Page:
I’ll now move on to the very core, the quintessence, of the Elder’s life’s work, to his valuable spiritual legacy and inheritance, which was nothing other than his battle for holy humility. He wanted all the faithful to understand its value. He never missed an opportunity to talk about this subject. He used to say that when he was at university, a professor there would ask his students: ‘Ladies and gentlemen, my dear students, if we were to assume that the road to Heaven started here at the University (from Panepistimiou St. in Athens, which was named for the university) and ended in New York, which point do you suppose the greatest saint of all time reached along that road?’ Nobody knew. The professor answered: ‘Don’t rack your brains. Let me tell you. The greatest saint of all time got as far as Omonoia (about two hundred yards down the road!)’. The students protested. ‘What’s wrong?’ asked the professor. ‘Why are you all talking now, when a moment ago you were silent? That’s how far the saint got. God does the rest. And what people contribute themselves is simply humility’.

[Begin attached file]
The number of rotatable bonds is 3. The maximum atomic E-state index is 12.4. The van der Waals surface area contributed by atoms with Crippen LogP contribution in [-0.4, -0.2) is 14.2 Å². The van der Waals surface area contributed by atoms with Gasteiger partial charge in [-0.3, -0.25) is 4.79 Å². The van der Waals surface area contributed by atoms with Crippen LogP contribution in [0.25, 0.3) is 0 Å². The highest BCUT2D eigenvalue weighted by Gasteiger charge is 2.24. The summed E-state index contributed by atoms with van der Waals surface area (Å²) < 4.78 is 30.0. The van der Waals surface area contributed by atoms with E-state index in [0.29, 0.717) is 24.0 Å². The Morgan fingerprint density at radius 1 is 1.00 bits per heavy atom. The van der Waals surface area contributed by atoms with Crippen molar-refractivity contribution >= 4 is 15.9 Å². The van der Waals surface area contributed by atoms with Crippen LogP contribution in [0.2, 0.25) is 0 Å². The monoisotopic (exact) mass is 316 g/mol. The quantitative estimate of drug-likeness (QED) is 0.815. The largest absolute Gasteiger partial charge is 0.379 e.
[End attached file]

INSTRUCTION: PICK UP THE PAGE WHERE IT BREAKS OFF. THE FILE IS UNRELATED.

‘Have no fear for the person who is humble’, said the Elder, and he explained that even if that person has sins, small or great, it’s certain that they will be saved, because God will find a way to lead them to repentance and make them a vessel of virtue. God is drawn to the humble person, He’s moved, He wants to embrace them and kiss them. How, though, can we acquire humility? We need, said the Elder, a good confessor, we must not forget Christ’s horrific pain and suffering on the Cross, we must be mindful of the fact that a grave awaits us and, moreover, we must forgive our enemies with all our heart. It’s also necessary for us to give alms with a lot of love, a lot of pain and as much as possible. Furthermore, we must study the Holy Bible, the New Testament (as well as all of the Holy Scriptures of course), so that we become enlightened and get to know Christ.